A team of scientists working at the Tomsk Polytechnic University’s Laboratory from Novel Dosage are currently developing a new technology that controls mesenchymal stem cells of patients and permits a more impactful treatment of cancer. In order to control a patient’s own magnets and cells, scientists suggest that the native cells can’t be rejected by immune system, therefore, it can deliver medication without any hassle in the core of disease. The development of such magnetic cells is being carried out by colleagues from Pavlov State Medical University of St. Petersburg and Tomsk Polytechnic University and the Queen’s Mary University of London.
Mesenchymal Stem Cells (MSCs) of approx.10 microns are instilled with magnetically controlled microcapsules that have drug. Outer triggering through magnet targets cells in tumor, there, the micro containers open up and release the encased compound. The drug is, thus, delivered precisely influencing the cancer cells without causing any damage to other tissues. Alexander Timin, the Novel Dosage Laboratory’s JRF, and co-author of this paper, says, “Mesenchymal stem cells are inherently able to migrate toward tumors. They can also differentiate under control into mesodermal cell types of bone, fat, cartilage, muscle or connective tissue in vivo and in vitro. Therefore, MSCs are very attractive for application in substitute therapy, gene or cell engineering.”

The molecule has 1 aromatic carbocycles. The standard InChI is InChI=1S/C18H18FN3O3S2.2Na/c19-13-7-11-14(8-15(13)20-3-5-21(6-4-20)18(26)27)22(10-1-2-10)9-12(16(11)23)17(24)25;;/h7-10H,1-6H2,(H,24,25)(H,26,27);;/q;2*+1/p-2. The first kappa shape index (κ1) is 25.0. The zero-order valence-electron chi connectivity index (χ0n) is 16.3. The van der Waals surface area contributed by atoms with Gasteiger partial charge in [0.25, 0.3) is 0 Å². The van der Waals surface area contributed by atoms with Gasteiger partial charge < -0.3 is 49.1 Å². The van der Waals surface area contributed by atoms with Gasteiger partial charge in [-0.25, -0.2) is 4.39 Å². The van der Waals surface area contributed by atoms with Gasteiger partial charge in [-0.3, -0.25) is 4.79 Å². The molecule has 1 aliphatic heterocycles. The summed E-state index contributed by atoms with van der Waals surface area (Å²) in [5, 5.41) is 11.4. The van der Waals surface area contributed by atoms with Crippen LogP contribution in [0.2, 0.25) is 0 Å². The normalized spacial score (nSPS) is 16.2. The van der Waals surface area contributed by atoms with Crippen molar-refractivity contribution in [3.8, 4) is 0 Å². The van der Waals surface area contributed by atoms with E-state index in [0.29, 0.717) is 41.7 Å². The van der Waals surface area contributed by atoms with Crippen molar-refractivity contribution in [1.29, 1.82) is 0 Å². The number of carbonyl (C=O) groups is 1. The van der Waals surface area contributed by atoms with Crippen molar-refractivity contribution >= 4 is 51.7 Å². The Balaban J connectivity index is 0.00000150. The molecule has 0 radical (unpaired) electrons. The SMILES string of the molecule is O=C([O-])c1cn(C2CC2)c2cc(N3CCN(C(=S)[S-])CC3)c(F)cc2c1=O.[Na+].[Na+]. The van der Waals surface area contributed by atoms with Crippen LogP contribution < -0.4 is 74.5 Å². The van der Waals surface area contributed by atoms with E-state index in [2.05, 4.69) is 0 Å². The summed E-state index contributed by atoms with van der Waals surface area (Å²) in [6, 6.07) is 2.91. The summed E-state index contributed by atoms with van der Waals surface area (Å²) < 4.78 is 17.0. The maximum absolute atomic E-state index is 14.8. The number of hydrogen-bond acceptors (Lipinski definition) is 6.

The authors note also states that, “It is interesting to note MSCs exhibit a high capability to capture microcapsules without significant toxicity compared to other cell lines described in the literature. As a result of magnetic capsule internalization by MSCs, we have created a new cell engineering platform that is responsive to external magnetic fields to control cell migration. Magnetization of MSCs enables magnetic sorting of cells and forming a cell spheroid out of tens of thousands of MSCs. Also, the obtained results can be further used to create a next-generation cell-modified platform for efficient targeted delivery ex vivo,”
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